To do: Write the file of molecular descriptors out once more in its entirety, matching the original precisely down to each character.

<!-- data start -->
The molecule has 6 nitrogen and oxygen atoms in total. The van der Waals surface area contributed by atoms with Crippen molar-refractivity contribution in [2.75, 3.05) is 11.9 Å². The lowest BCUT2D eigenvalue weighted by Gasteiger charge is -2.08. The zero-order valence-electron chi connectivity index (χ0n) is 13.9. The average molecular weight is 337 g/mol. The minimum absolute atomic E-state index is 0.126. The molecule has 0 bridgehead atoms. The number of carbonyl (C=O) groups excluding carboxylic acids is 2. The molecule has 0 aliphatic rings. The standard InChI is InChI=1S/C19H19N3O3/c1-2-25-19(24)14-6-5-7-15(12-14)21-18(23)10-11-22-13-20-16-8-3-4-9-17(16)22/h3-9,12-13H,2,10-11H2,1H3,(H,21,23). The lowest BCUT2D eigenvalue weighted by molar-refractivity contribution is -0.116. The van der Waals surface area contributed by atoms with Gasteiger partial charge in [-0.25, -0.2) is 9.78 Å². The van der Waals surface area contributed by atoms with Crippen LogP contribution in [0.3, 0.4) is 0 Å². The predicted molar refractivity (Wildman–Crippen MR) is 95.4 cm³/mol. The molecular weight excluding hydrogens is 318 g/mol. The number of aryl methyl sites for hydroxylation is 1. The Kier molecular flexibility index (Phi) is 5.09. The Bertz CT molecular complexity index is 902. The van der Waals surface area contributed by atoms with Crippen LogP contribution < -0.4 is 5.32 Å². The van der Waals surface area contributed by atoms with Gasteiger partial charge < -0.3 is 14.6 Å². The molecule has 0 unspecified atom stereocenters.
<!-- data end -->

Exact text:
The molecule has 6 nitrogen and oxygen atoms in total. The van der Waals surface area contributed by atoms with Crippen molar-refractivity contribution in [2.75, 3.05) is 11.9 Å². The lowest BCUT2D eigenvalue weighted by Gasteiger charge is -2.08. The zero-order valence-electron chi connectivity index (χ0n) is 13.9. The average molecular weight is 337 g/mol. The minimum absolute atomic E-state index is 0.126. The molecule has 0 bridgehead atoms. The number of carbonyl (C=O) groups excluding carboxylic acids is 2. The molecule has 0 aliphatic rings. The standard InChI is InChI=1S/C19H19N3O3/c1-2-25-19(24)14-6-5-7-15(12-14)21-18(23)10-11-22-13-20-16-8-3-4-9-17(16)22/h3-9,12-13H,2,10-11H2,1H3,(H,21,23). The lowest BCUT2D eigenvalue weighted by molar-refractivity contribution is -0.116. The van der Waals surface area contributed by atoms with Gasteiger partial charge in [-0.25, -0.2) is 9.78 Å². The van der Waals surface area contributed by atoms with Crippen LogP contribution in [0.3, 0.4) is 0 Å². The predicted molar refractivity (Wildman–Crippen MR) is 95.4 cm³/mol. The molecular weight excluding hydrogens is 318 g/mol. The number of aryl methyl sites for hydroxylation is 1. The Kier molecular flexibility index (Phi) is 5.09. The Bertz CT molecular complexity index is 902. The van der Waals surface area contributed by atoms with Crippen LogP contribution < -0.4 is 5.32 Å². The van der Waals surface area contributed by atoms with Gasteiger partial charge < -0.3 is 14.6 Å². The molecule has 0 unspecified atom stereocenters.